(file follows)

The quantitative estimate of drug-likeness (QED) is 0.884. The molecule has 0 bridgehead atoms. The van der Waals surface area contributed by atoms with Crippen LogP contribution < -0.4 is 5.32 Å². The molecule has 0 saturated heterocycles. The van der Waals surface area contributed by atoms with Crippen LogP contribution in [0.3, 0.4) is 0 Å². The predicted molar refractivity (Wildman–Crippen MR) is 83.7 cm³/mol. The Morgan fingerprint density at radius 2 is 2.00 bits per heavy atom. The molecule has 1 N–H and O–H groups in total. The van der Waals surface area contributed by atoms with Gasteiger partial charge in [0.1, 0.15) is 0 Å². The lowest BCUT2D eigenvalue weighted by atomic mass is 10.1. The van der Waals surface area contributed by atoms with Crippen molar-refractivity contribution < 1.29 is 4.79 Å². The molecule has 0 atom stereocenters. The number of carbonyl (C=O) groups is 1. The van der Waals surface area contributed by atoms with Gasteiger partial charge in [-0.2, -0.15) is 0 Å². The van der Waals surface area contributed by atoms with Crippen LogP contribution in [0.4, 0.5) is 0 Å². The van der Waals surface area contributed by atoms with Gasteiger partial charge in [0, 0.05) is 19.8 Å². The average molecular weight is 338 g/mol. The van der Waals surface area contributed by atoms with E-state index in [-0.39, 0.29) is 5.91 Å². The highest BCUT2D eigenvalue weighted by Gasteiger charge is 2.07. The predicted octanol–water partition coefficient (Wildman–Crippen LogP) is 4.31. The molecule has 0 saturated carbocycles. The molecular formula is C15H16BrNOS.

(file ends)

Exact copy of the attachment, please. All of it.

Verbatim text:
The quantitative estimate of drug-likeness (QED) is 0.884. The molecule has 0 bridgehead atoms. The van der Waals surface area contributed by atoms with Crippen LogP contribution < -0.4 is 5.32 Å². The molecule has 0 saturated heterocycles. The van der Waals surface area contributed by atoms with Crippen LogP contribution in [0.3, 0.4) is 0 Å². The predicted molar refractivity (Wildman–Crippen MR) is 83.7 cm³/mol. The Morgan fingerprint density at radius 2 is 2.00 bits per heavy atom. The molecule has 1 N–H and O–H groups in total. The van der Waals surface area contributed by atoms with Gasteiger partial charge in [0.1, 0.15) is 0 Å². The lowest BCUT2D eigenvalue weighted by atomic mass is 10.1. The van der Waals surface area contributed by atoms with Crippen molar-refractivity contribution < 1.29 is 4.79 Å². The molecule has 0 atom stereocenters. The number of carbonyl (C=O) groups is 1. The van der Waals surface area contributed by atoms with Gasteiger partial charge in [-0.2, -0.15) is 0 Å². The van der Waals surface area contributed by atoms with Crippen LogP contribution in [0.4, 0.5) is 0 Å². The van der Waals surface area contributed by atoms with Gasteiger partial charge in [0, 0.05) is 19.8 Å². The average molecular weight is 338 g/mol. The van der Waals surface area contributed by atoms with E-state index in [-0.39, 0.29) is 5.91 Å². The highest BCUT2D eigenvalue weighted by Gasteiger charge is 2.07. The predicted octanol–water partition coefficient (Wildman–Crippen LogP) is 4.31. The molecule has 0 saturated carbocycles. The molecular formula is C15H16BrNOS.